>Succulence

>

Autumn is a great time for succulent and cactus flowers. It’s not often enough that I get out into the greenhouse, or the front garden, to see what’s in bloom. Most of the plants are doing really well in Melbourne; amazing what being away from the humidity of Brisbane can do. The hoodia, for example, never really took off in Queensland, and they’re going mad down here. The mesembs are also doing wonderfully. These plants – often labelled ‘Living Rocks’ – are compact, beautifully patterned and often have spectacular flowers (as do so many of the succulents).

This usually plump little conophytum is showing signs of slight dehydration, with the old leaves being sloughed off.

Conophytum sp.

I was never a fan of lithops when I was in Queensland. They were often hard to grow and, after much nurturing and attention, they’d end up as wrinkled grey masses in the cactus house. The weather was just too hot for too long, and keeping the water up to them (without making them rot) was a tricky business. Here in Melb, they seem to be much less finicky. They’re almost all flowering regularly and putting on new pairs of leaves all the time.

Lithops sp.
The cactus, oddly enough, often require more care than the succulents. They seem more touchy about pests and watering, and the light situation isn’t ideal either. Back in Queensland, S. had the luxury of a huge Sherwood double-block garden with no trees; the cactus houses had sunlight ALL DAY and the plants loved it. Here? Two words: Monster house. Oh, alright, that’s not the only thing we can blame; there’s also that ginormous elm tree that’s visible on Google Earth images… Even with reduced light, some of the harder cactus to flower are doing their thing. Ferocactus have particularly vivid purple flowers. The one below, with its satiny petals, is actually past its prime; I think it’s still stunning.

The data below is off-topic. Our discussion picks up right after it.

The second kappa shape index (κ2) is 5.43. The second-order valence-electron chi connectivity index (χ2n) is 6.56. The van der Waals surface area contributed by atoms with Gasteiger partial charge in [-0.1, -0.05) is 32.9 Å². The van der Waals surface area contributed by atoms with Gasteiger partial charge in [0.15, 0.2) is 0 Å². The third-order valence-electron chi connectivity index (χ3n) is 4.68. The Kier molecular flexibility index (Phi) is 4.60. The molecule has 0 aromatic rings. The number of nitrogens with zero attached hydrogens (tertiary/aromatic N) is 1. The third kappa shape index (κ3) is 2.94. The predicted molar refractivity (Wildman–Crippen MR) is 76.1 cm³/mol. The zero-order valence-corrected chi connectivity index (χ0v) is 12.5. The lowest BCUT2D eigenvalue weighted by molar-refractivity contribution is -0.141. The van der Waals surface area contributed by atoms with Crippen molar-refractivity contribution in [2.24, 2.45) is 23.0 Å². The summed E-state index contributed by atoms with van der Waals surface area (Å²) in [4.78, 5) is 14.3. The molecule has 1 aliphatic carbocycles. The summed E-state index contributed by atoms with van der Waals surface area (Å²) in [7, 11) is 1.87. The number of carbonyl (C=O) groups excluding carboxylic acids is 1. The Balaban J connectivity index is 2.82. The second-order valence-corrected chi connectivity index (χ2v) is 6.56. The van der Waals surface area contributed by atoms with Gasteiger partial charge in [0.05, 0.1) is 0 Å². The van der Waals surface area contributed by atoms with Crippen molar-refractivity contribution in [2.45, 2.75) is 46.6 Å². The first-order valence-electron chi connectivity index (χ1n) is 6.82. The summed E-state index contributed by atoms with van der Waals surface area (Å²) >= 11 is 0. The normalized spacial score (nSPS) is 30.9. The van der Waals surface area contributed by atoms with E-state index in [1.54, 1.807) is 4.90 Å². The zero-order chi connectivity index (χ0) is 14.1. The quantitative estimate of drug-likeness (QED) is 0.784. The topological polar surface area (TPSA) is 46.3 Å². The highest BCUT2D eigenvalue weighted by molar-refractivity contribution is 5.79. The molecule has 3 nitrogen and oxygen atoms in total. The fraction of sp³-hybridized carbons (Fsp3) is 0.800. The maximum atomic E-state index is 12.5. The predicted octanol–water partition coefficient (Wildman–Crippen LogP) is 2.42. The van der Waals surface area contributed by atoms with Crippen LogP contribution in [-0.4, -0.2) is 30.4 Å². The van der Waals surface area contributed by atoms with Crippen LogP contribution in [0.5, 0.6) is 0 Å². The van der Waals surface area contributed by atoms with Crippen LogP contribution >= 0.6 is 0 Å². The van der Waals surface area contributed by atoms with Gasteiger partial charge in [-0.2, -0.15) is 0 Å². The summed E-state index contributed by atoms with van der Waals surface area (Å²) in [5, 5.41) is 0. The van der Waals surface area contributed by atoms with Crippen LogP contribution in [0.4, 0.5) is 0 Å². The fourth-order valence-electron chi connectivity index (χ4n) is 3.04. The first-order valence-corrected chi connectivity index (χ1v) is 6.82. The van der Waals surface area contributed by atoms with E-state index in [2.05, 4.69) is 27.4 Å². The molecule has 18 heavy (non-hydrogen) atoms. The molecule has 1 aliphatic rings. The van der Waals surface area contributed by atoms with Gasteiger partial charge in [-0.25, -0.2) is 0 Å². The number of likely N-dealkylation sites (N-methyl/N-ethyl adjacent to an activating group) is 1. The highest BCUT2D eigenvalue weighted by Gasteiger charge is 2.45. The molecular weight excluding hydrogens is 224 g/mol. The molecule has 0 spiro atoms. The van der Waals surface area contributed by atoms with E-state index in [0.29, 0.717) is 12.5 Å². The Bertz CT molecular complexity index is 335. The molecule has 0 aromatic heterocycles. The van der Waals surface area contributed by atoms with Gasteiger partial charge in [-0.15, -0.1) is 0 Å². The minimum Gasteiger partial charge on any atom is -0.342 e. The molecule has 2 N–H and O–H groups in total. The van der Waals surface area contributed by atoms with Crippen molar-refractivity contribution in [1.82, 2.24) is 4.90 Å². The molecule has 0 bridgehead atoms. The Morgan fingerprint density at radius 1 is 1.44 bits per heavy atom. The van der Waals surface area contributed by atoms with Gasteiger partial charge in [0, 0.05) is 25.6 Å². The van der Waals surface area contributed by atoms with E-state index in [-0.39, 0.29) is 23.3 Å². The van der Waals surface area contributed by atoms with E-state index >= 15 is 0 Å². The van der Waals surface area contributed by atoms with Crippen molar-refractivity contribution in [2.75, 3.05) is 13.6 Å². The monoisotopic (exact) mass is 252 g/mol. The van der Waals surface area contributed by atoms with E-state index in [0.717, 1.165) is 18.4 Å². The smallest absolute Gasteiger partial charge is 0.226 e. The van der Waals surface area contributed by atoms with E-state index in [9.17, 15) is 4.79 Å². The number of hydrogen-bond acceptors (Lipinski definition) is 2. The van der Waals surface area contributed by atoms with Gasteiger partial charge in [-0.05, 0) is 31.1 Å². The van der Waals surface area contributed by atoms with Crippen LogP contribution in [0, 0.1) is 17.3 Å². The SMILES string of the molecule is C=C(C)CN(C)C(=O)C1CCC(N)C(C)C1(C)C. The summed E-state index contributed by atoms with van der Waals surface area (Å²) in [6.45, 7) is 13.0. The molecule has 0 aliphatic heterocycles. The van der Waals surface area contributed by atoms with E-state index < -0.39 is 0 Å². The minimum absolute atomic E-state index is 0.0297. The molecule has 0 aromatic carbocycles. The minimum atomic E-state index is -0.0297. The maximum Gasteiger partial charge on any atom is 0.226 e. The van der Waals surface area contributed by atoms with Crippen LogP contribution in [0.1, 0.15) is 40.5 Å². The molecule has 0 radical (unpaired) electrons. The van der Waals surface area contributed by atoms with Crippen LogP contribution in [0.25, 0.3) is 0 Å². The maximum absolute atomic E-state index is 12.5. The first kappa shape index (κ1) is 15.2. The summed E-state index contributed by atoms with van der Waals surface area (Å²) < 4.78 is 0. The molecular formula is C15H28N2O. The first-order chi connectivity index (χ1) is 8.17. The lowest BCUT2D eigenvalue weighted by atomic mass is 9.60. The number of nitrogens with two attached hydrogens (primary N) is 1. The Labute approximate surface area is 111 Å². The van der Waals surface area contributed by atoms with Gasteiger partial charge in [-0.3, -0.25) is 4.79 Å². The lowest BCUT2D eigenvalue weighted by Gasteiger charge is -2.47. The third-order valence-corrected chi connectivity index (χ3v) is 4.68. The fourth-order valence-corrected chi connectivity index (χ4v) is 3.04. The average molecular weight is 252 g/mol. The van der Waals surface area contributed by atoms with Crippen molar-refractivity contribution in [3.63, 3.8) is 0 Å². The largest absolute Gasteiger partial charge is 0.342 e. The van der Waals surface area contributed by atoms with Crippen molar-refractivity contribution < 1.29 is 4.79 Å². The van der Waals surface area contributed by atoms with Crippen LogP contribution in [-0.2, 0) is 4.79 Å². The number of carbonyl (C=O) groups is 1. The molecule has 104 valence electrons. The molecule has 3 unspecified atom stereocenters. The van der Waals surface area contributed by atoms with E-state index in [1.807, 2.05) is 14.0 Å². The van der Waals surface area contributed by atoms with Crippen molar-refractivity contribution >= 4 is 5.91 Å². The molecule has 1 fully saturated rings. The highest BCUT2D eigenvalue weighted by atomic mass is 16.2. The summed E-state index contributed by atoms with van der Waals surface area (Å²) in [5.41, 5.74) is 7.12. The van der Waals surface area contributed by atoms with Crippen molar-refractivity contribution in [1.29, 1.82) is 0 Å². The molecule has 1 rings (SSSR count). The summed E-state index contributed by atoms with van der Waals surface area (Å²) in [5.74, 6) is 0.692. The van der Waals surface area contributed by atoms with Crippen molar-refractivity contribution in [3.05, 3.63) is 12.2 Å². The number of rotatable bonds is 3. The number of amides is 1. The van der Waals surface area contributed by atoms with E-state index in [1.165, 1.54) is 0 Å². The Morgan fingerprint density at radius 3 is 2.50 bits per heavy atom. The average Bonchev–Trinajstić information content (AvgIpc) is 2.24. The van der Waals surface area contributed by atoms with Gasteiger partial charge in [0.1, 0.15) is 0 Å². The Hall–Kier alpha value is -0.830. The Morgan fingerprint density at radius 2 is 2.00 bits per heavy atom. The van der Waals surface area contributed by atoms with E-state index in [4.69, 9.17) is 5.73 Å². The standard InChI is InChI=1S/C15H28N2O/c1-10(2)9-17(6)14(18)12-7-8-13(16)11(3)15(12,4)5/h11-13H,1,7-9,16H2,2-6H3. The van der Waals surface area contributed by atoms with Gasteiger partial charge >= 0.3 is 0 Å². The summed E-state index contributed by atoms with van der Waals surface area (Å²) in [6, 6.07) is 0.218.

Ferocactus flower

================================
Meanwhile, in the “things-I’d-never-have-done-if-I-wasn’t-partnered-with-S.” file:

We visited a trout hatchery in Ballarat today. To pick up 60 fingerlings. They’ve been added to S.’s emerging aquaponics set-up. The first bok choy seedlings have also germinated in the new scoria beds – see photo below! Much excitement to be had!


Some other places I would never have been to had I not been partnered with S.:
  • a bamboo and water-plant plantation,
  • a wood-turning show,
  • a gazillion permaculture/sustainable gardening fairs, and
  • a car wrecker’s yard, hunting for parts.
Advertisements

3 thoughts on “>Succulence

  1. oanh 17/04/2010 / 7:11 pm

    >FYI -you've actually named S in the fourth paragraph below the lithop picture.Lovely photos and so jealous. I especially love the seedlings!And you don't have to publish this comment if you don't wish.:-)

  2. Food Floozy 17/04/2010 / 11:08 pm

    >Very pretty! Can't wait to see them in person!

  3. tseen 19/04/2010 / 2:36 am

    >Thanks for that, Oanh. I rarely re-read posts, so not sure when I would've twigged about that one!FF – I hadn't been in the greenhouse for such a long time. You should see the seedlings, though – as well as cute, they'll be our (and maybe your?) vege source for winter, hopefully! Can't get lower food miles than that!

Leave a Reply

Fill in your details below or click an icon to log in:

WordPress.com Logo

You are commenting using your WordPress.com account. Log Out / Change )

Twitter picture

You are commenting using your Twitter account. Log Out / Change )

Facebook photo

You are commenting using your Facebook account. Log Out / Change )

Google+ photo

You are commenting using your Google+ account. Log Out / Change )

Connecting to %s